September 23 SSMU Council Meeting Debates Community Concerns

Truth and Reconciliation, New Vic discussed

On September 23, SSMU held its first Legislative Council meeting of the 2021-2022 Academic Year. Having taken a leave of absence, SSMU President Darshan Daryanani was not present at the meeting. The Daily reached out to SSMU VP Internal, Sarah Paulin, for comment on Daryanani’s absence, but she was unable to disclose any information due to privacy reasons.

During the question period, one councillor brought up SSMU’s recurring claim that students were not consulted about The New Vic Project, a plan to turn McGill’s portion of the Royal Victoria Hospital into a Sustainability Sciences and Public Policy centre. The councillor claimed that the past president as well as the current VP academic of the Science Undergraduate Society (SUS) had participated in consultations regarding the project, and the SSMU, AUS, and EUS presidents were likewise invited to participate in consultation; additionally, videos about the project have been shared in the Dean of Students’ newsletter, and students were given a notice about the August 31 Town Hall two weeks in advance. However, they continued, SSMU has maintained that students were not consulted in the university’s planning process concerning the project. 

In response, VP External Sacha Delouvrier clarified that SSMU’s concern lies in insufficient student involvement with the initial task force that was organized to carry out community consultations in December 2015. Delouvrier had asked those who spearheaded the project about SSMU’s involvement in the task force, but did not get any insight: “[they] were incapable of naming anyone who was on that task force, and they didn’t even know what position the SSMU representative on the task force held.” Further, representatives of the New Vic Project were unable to provide a summary of the consultations to Delouvrier. With regards to the August 31 Town Hall, Delouvrier believes that it was “done for show,” to appease students who were pressuring administration to involve students more in the consultation process. Delouvrier was told that the consultation process did not have to involve students whatsoever – the project only needed approval from the Board of Governors to be executed. Delouvrier concluded his comments by expressing disappointment in the complete lack of student consultation on the project prior to its submission to the Société Québécoises des Infrastructures (SQI).

Later, the Council discussed the Motion Regarding Adoption of an Open Letter In Support of the National Day for Truth and Reconciliation. The motion, moved by Daryanani and seconded by Arts Representative Ghania Javed, concerned the publication of an open letter that would ask the university to support the National Day for Truth and Reconciliation. Additionally, the motion specified four demands to be included in the open letter: 1) the cancellation of classes after 12 p.m. on September 30; 2) the intensification of efforts to decolonize the university; 3) the intensification of efforts to “Indigenize” the university; and 4) to participate in the 12 p.m. ceremony “to honour the memories of the victims and survivors of Residential Schools.”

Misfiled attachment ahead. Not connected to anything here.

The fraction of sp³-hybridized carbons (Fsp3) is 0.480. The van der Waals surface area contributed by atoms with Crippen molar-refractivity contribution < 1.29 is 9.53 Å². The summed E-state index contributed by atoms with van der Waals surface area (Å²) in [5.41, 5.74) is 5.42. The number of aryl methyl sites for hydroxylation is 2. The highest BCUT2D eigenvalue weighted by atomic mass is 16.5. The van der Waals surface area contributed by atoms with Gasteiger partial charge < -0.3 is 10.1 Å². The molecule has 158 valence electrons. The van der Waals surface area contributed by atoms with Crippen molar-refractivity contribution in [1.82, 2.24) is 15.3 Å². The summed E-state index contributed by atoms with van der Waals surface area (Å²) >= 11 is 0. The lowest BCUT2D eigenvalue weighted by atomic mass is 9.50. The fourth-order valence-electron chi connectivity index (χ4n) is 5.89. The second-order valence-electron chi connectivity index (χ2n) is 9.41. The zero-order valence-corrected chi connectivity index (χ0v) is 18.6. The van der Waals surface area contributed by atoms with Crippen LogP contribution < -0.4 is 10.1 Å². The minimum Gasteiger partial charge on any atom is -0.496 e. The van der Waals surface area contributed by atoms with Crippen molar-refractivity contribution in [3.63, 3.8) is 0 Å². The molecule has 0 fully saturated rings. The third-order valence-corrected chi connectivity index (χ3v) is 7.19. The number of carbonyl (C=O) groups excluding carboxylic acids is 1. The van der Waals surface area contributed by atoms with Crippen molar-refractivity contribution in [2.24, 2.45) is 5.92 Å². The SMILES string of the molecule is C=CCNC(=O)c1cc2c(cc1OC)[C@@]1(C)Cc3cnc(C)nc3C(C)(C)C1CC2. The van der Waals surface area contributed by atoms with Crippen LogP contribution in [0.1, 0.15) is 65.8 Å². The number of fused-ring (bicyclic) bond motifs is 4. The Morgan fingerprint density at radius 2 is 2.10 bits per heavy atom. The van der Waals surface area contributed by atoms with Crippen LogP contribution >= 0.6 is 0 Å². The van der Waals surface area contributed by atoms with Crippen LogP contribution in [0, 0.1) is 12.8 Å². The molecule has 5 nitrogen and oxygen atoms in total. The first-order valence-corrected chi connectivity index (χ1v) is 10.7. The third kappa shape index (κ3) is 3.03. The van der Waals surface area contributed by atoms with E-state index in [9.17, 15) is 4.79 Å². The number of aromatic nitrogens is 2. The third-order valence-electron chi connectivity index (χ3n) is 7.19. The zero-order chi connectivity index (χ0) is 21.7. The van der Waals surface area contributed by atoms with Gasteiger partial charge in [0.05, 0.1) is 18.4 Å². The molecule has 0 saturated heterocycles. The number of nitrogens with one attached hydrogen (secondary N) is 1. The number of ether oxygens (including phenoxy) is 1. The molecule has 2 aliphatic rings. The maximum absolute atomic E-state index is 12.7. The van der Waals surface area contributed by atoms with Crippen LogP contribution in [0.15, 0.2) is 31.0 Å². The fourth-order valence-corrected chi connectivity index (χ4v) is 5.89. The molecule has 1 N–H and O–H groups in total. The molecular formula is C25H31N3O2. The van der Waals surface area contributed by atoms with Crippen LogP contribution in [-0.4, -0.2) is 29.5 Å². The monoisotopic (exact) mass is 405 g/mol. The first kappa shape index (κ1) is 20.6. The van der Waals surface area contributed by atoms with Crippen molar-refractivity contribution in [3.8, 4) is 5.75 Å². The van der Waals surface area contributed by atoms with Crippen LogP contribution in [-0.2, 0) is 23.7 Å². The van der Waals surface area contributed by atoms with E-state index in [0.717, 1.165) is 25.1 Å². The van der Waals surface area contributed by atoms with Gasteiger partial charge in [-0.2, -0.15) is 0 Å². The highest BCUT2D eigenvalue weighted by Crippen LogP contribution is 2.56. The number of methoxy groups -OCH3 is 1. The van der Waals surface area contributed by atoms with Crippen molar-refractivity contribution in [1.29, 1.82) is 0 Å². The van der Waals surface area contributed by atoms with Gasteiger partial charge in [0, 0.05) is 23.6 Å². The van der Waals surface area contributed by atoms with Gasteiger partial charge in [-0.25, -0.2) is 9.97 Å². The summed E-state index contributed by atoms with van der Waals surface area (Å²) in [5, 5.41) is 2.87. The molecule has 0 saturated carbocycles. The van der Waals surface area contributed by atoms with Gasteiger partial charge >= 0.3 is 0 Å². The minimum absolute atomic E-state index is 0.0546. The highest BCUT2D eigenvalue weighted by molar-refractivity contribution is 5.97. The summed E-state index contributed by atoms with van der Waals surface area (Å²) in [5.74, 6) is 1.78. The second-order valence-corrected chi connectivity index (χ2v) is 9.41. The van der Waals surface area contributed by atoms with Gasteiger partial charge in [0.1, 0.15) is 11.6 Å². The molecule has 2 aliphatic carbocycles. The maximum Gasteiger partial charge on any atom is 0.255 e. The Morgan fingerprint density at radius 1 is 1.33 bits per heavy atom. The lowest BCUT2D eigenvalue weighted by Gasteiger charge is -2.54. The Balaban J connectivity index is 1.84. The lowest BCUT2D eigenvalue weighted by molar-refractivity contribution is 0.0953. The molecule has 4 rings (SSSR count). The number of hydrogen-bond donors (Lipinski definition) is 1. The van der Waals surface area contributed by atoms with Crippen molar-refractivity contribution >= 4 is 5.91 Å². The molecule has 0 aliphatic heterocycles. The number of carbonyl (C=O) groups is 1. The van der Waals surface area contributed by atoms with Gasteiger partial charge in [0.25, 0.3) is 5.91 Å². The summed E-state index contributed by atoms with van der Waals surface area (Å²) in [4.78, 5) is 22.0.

Claire Downie, VP University Affairs, said that the executive committee was not aware of the motion. She explained that SSMU’s Indigenous Equity Researcher had already been working on a statement about Truth and Reconciliation Day with the SSMU Communications Department. She expressed concern that Indigenous Affairs Commissioner Jocelyne Couture was not listed among the entities that had been consulted in the creation of the motion, despite the fact that she is an expert on these matters, per Downie. “I just want to make sure that non-Indigenous voices aren’t speaking over Indigenous voices,” she said.

Other councillors shared Downie’s concern. Faculty of Science Representative Andres Perez Tiniacos said the absence of consultation with Couture is worrying not just because she’s meant to be the highest authority over Indigenous Affairs in SSMU, but also because she is a woman, and this motion was put forth by a male executive. As such, Perez Tiniacos was worried that Daryanani’s motion would constitute “another case of what was previously described in the Daily article [Sexism and Silence in SSMU],” which examines testimony about gender-based discrimination within SSMU structure and culture. Delouvrier echoed these critiques, though he noted that executives have had “difficulty reaching the [Indigenous Affairs Commissioner].” He concluded that “While the intent behind this motion is great, the lack of consultation and debate on it is worrisome.” At the end of the debate period for the motion, Downie reiterated her concerns over the motion’s non-exhaustive consultation, saying: “I don’t believe that this is the appropriate motion to commit to our mandate of solidarity.” Despite these objections, the motion was approved, with 11 executives voting in favour of it, 3 against it, and 7 abstaining.

Later in the meeting, Perez Tiniacos motioned to suspend the standing rules of the meeting in order to have a generative discussion about “Sexism and Silence in SSMU.” However, only 59 per cent of the council voted in favour of the motion, falling short of the three-quarter majority needed to approve it. The meeting ended with executives presenting their reports about what they have accomplished since their election.